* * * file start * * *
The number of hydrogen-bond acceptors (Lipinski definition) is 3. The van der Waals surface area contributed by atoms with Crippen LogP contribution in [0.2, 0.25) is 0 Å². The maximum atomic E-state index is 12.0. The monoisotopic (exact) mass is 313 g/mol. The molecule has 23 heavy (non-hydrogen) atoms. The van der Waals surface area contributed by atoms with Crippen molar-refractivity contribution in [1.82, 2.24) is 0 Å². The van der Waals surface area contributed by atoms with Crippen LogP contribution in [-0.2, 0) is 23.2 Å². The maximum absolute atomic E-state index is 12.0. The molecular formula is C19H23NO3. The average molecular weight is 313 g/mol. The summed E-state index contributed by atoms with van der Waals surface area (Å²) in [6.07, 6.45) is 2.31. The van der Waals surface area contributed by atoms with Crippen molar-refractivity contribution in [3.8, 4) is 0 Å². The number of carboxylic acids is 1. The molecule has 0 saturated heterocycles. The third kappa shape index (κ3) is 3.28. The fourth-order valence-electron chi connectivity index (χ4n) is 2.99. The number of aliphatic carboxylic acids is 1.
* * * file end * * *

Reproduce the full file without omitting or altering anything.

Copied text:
The number of hydrogen-bond acceptors (Lipinski definition) is 3. The van der Waals surface area contributed by atoms with Crippen LogP contribution in [0.2, 0.25) is 0 Å². The maximum atomic E-state index is 12.0. The monoisotopic (exact) mass is 313 g/mol. The molecule has 23 heavy (non-hydrogen) atoms. The van der Waals surface area contributed by atoms with Crippen molar-refractivity contribution in [1.82, 2.24) is 0 Å². The van der Waals surface area contributed by atoms with Crippen LogP contribution in [-0.2, 0) is 23.2 Å². The maximum absolute atomic E-state index is 12.0. The molecular formula is C19H23NO3. The average molecular weight is 313 g/mol. The summed E-state index contributed by atoms with van der Waals surface area (Å²) in [6.07, 6.45) is 2.31. The van der Waals surface area contributed by atoms with Crippen molar-refractivity contribution in [3.8, 4) is 0 Å². The number of carboxylic acids is 1. The molecule has 0 saturated heterocycles. The third kappa shape index (κ3) is 3.28. The fourth-order valence-electron chi connectivity index (χ4n) is 2.99. The number of aliphatic carboxylic acids is 1.